America's Most Critical Journal (since 1999)
A character stands in McDonald’s thinking he lost his mind, but that might be a good thing.
A young man's first job is a nightmare.
A young man attempts to achieve meaningful human contact with an eclectic set of people in a Florida bar
"Above a vast new expanse of flat skin between his eyes and mouth, he’s telling us our noses will be next to go."
Dr. Sykes took a pull from his coffee mug on which was written 'Beauty is skin deep!’ Gazing out the sliding glass into the waiting room, he mumbled to his receptionist, “Who are all these people?” The place was filled with vagabonds, ne’er-do-wells, the obese, and the poorly dressed. “They are all scheduled today, Doctor.”
The weapon at close inspection was obviously a plastic toy, but from afar it could have easily fooled the eye as the real thing—a minimized automatic for a minimized militiaman. But oh how much Gentry loved his toy gun, he carried it slung over like the soldiers on TV, or the action figures his father cheerfully purchased for him. “Hold it like a man,” his father warned him, boasting that the alpha males of the family line always respected weapons and men in uniform.
The problem was the same for all the beasts. It was not simply that things were not what they used to be. It was rather that they were not what they used to be. Lions weren’t as proud. Monkeys had lost their talent for imitation. Tigers had become dis-spirited. Foxes had lost their guile, and even eagles were no longer eagle-eyed.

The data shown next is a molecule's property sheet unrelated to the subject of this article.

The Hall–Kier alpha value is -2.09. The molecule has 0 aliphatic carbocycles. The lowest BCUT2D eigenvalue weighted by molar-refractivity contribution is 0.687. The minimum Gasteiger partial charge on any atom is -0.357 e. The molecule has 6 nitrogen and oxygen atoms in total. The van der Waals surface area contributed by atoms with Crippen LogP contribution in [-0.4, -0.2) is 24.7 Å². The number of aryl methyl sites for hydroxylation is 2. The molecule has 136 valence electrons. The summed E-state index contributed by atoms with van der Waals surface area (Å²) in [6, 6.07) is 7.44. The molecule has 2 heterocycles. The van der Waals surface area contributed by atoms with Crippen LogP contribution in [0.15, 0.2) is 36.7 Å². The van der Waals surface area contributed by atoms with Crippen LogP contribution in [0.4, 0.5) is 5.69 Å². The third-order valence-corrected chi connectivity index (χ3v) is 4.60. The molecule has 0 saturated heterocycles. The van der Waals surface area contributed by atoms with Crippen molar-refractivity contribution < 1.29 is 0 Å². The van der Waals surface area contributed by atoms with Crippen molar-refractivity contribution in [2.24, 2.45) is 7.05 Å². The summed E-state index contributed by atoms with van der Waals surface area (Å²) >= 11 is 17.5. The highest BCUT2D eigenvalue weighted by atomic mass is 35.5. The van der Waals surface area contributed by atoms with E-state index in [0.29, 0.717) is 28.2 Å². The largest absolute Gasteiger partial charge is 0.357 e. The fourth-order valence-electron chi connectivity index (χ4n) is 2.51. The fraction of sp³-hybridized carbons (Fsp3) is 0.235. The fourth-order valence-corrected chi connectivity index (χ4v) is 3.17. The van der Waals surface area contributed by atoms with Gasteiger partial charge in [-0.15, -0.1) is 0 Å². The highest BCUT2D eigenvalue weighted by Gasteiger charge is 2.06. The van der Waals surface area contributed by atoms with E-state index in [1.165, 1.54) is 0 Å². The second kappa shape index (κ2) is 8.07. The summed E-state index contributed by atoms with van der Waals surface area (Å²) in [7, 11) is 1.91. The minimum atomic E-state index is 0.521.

Professor Sondra Lear, a feminist science fiction scholar par excellence, was sobbing in her State University of New York at Greenwich Village office. The fact that Trump was really the President of the United States devastated her. Although she had experienced the deaths of loved ones and illnesses, she felt that President Trump was not a typical vicissitude. Having your country’s national character become gone with the wind during one election night is not normal. While walking to the subway on the morning after the election, Sondra felt like a funeral procession participant. The usual hurried insensitive New York throngs were ashen faced and dazed. Sondra, knowing that she could not survive living in Trump’s racist and misogynist America, was primed to use all of her resources to cope.
I have traveled to numerous exotic places, including the foothills of the Himalayas, the Arctic, and the Antarctic. These places, needless to say, are all on the surface of the earth. As a space scientist I have also fantasized about going into outer space, but the closest I have been to fulfilling it was a simulated trip to a comet in Disneyland. The journey that I describe here is of an entirely different dimension. It is not only outside the earth’s surface, it is also outside our familiar space-time fabric; it is my highly unanticipated journey to Hell with a brief stopover just outside the gateway to heaven.
I slide my telephone out of my sleeve and turn on the camera function. Katherine is patient. She knows: this isn’t a lunch; it’s a life, and it deserves to be shared. I shoot the sandwich from eighteen angles, kneeling on my chair and the table, darting outside to capture it through the window. It came with a high-quality napkin and a glass of fresh water, and I want to make sure these appear but don’t overshadow the star.